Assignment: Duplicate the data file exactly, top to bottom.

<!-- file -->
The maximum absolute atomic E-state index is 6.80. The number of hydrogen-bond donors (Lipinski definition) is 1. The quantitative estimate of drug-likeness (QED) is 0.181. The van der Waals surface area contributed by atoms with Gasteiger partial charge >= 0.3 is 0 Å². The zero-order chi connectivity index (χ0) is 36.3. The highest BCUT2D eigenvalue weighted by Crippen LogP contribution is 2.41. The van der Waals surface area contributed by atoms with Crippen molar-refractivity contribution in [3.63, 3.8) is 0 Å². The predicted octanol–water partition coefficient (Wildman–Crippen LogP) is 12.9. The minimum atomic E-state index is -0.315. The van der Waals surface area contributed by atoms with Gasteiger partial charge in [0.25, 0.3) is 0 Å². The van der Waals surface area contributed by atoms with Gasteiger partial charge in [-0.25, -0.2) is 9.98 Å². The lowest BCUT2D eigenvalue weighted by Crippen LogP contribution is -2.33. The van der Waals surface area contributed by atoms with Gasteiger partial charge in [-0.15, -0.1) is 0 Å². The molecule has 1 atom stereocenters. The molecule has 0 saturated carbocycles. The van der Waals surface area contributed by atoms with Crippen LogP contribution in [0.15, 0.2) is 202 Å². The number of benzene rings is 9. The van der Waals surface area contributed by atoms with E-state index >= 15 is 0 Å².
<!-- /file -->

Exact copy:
The maximum absolute atomic E-state index is 6.80. The number of hydrogen-bond donors (Lipinski definition) is 1. The quantitative estimate of drug-likeness (QED) is 0.181. The van der Waals surface area contributed by atoms with Gasteiger partial charge >= 0.3 is 0 Å². The zero-order chi connectivity index (χ0) is 36.3. The highest BCUT2D eigenvalue weighted by Crippen LogP contribution is 2.41. The van der Waals surface area contributed by atoms with Crippen molar-refractivity contribution in [3.63, 3.8) is 0 Å². The predicted octanol–water partition coefficient (Wildman–Crippen LogP) is 12.9. The minimum atomic E-state index is -0.315. The van der Waals surface area contributed by atoms with Gasteiger partial charge in [0.25, 0.3) is 0 Å². The van der Waals surface area contributed by atoms with Gasteiger partial charge in [-0.25, -0.2) is 9.98 Å². The lowest BCUT2D eigenvalue weighted by Crippen LogP contribution is -2.33. The van der Waals surface area contributed by atoms with Gasteiger partial charge in [-0.15, -0.1) is 0 Å². The molecule has 1 atom stereocenters. The molecule has 0 saturated carbocycles. The van der Waals surface area contributed by atoms with Crippen LogP contribution in [0.15, 0.2) is 202 Å². The number of benzene rings is 9. The van der Waals surface area contributed by atoms with E-state index >= 15 is 0 Å².